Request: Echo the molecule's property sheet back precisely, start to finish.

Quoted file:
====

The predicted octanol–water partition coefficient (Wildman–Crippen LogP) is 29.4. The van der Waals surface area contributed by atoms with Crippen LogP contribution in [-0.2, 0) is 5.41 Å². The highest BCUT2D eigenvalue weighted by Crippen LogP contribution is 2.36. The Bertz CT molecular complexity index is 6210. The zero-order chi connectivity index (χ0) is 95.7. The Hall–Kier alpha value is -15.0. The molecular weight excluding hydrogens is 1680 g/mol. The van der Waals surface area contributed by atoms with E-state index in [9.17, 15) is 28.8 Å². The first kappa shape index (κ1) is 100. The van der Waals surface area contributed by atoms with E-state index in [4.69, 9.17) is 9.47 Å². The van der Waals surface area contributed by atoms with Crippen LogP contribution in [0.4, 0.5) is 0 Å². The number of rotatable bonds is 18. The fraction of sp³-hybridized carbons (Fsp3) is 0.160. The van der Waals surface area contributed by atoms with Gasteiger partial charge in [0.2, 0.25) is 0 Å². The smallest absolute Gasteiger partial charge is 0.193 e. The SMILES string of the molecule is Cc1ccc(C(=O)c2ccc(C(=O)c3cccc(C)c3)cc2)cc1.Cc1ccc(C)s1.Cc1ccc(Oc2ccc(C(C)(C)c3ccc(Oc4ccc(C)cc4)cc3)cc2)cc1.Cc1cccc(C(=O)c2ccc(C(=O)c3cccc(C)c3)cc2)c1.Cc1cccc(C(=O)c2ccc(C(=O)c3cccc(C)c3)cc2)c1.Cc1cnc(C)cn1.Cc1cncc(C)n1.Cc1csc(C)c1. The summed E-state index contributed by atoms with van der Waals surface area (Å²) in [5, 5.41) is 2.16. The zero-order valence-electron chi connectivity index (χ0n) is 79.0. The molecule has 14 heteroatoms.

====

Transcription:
The predicted octanol–water partition coefficient (Wildman–Crippen LogP) is 29.4. The van der Waals surface area contributed by atoms with Crippen LogP contribution in [-0.2, 0) is 5.41 Å². The highest BCUT2D eigenvalue weighted by Crippen LogP contribution is 2.36. The Bertz CT molecular complexity index is 6210. The zero-order chi connectivity index (χ0) is 95.7. The Hall–Kier alpha value is -15.0. The molecular weight excluding hydrogens is 1680 g/mol. The van der Waals surface area contributed by atoms with E-state index in [9.17, 15) is 28.8 Å². The first kappa shape index (κ1) is 100. The van der Waals surface area contributed by atoms with E-state index in [4.69, 9.17) is 9.47 Å². The van der Waals surface area contributed by atoms with Crippen LogP contribution in [0.4, 0.5) is 0 Å². The number of rotatable bonds is 18. The fraction of sp³-hybridized carbons (Fsp3) is 0.160. The van der Waals surface area contributed by atoms with Gasteiger partial charge in [0.2, 0.25) is 0 Å². The smallest absolute Gasteiger partial charge is 0.193 e. The SMILES string of the molecule is Cc1ccc(C(=O)c2ccc(C(=O)c3cccc(C)c3)cc2)cc1.Cc1ccc(C)s1.Cc1ccc(Oc2ccc(C(C)(C)c3ccc(Oc4ccc(C)cc4)cc3)cc2)cc1.Cc1cccc(C(=O)c2ccc(C(=O)c3cccc(C)c3)cc2)c1.Cc1cccc(C(=O)c2ccc(C(=O)c3cccc(C)c3)cc2)c1.Cc1cnc(C)cn1.Cc1cncc(C)n1.Cc1csc(C)c1. The summed E-state index contributed by atoms with van der Waals surface area (Å²) in [5, 5.41) is 2.16. The zero-order valence-electron chi connectivity index (χ0n) is 79.0. The molecule has 14 heteroatoms.